If trust is the currency of influence and sound leadership, then why are my peers filing chapter 13 when crises occur? Or for that matter, even in the absence of crises?
I’m talking about our everyday leaders and mentors, those folks who are in “trust” positions who are supposed to be protect us, advise us and keep us from going astray.
Take the regulatory offices in the U.S. A few years ago, employees of the Minerals Management Service “used cocaine and marijuana, and had sexual relations with oil and gas company representatives,” according to a government report.
Then an oilrig platform in the Gulf of Mexico exploded.
According to a recent NPR Plant Money podcast:
Economists have been writing for decades about “regulatory capture” — the idea that regulators are “captured” by the industry they’re supposed to be watching over, and wind up serving industry’s interests.
So who’s regulating the regulators?
Who’s regulating ourselves?
Is this yet another greed-is-good-and-ignore-the-rest credit default swap?
Generation after generation after generation: the subprime mortgage crisis — the S&L crisis — the Nummi Plant in the late 70’s — grifting of all flavors, shapes and sizes, personal and professional — same self-serving abominations, different decades.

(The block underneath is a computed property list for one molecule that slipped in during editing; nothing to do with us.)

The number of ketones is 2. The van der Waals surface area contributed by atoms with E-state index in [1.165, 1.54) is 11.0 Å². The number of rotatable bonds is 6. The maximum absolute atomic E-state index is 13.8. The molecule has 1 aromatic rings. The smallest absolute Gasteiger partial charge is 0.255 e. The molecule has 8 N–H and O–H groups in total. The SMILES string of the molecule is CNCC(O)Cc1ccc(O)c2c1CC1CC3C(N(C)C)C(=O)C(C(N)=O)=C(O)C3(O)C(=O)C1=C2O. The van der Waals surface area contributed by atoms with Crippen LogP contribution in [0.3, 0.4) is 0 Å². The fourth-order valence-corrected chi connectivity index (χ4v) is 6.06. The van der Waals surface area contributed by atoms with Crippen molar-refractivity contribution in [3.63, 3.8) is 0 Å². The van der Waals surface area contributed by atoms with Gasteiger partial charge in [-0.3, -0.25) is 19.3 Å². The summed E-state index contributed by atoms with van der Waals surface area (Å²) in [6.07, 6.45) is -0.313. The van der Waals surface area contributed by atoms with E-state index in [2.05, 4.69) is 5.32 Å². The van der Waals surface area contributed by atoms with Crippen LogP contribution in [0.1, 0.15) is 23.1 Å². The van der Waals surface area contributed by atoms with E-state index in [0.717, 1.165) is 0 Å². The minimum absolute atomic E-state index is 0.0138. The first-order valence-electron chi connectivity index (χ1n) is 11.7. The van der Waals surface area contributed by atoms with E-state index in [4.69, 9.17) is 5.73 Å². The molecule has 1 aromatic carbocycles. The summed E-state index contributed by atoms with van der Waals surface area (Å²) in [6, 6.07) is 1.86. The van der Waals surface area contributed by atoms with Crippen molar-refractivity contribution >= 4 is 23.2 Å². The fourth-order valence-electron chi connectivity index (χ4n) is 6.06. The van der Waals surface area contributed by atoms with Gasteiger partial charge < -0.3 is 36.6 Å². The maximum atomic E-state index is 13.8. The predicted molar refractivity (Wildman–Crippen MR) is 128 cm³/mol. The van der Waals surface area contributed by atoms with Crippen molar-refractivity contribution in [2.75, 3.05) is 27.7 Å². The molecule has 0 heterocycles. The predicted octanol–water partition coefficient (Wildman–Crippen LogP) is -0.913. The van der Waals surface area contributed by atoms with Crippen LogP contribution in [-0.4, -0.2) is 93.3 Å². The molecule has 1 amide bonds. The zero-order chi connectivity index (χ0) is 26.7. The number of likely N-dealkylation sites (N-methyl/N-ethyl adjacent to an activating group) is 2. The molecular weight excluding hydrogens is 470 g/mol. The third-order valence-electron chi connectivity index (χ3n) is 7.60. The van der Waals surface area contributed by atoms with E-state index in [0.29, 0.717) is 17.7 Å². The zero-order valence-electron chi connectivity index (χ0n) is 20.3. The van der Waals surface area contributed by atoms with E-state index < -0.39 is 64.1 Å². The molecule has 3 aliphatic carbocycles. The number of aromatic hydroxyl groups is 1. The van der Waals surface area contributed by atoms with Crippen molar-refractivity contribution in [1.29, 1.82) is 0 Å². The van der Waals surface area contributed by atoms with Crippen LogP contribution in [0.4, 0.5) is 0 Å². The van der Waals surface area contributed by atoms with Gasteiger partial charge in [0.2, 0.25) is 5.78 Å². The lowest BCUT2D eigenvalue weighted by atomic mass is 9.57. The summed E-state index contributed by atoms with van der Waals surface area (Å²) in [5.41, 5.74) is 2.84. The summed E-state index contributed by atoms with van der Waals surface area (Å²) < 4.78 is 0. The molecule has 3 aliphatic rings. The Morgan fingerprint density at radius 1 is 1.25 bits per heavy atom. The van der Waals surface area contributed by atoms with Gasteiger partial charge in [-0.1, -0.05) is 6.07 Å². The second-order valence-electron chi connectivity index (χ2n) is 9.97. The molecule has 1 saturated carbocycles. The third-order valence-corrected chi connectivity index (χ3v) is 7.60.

Regulating ebbs and flows. Laws that come and go.
Yet, we’re not collectively teaching personal leadership to each other, our children or our children’s children. At least not to the point of breaking the cycle of recreant behavior.
We bend, we fail and some of us break. I certainly have. Unfortunately some of the broken pieces, and broken people, can’t be fixed.
I’m not suggesting we charge our governments or each other to over-regulate and cripple our ability to conduct business and get our economy back on track.
But we can’t let the leadership gap bankrupt our companies and our livelihoods. We’ve got to be feeling leaders who responsibly lead with love.
Bottom line — if enough of us build up a personal savings of:
And teach our children to do the same while influencing others via mentorship and leadership, then bankruptcy can never be an option.
Take the lead. And take it personally.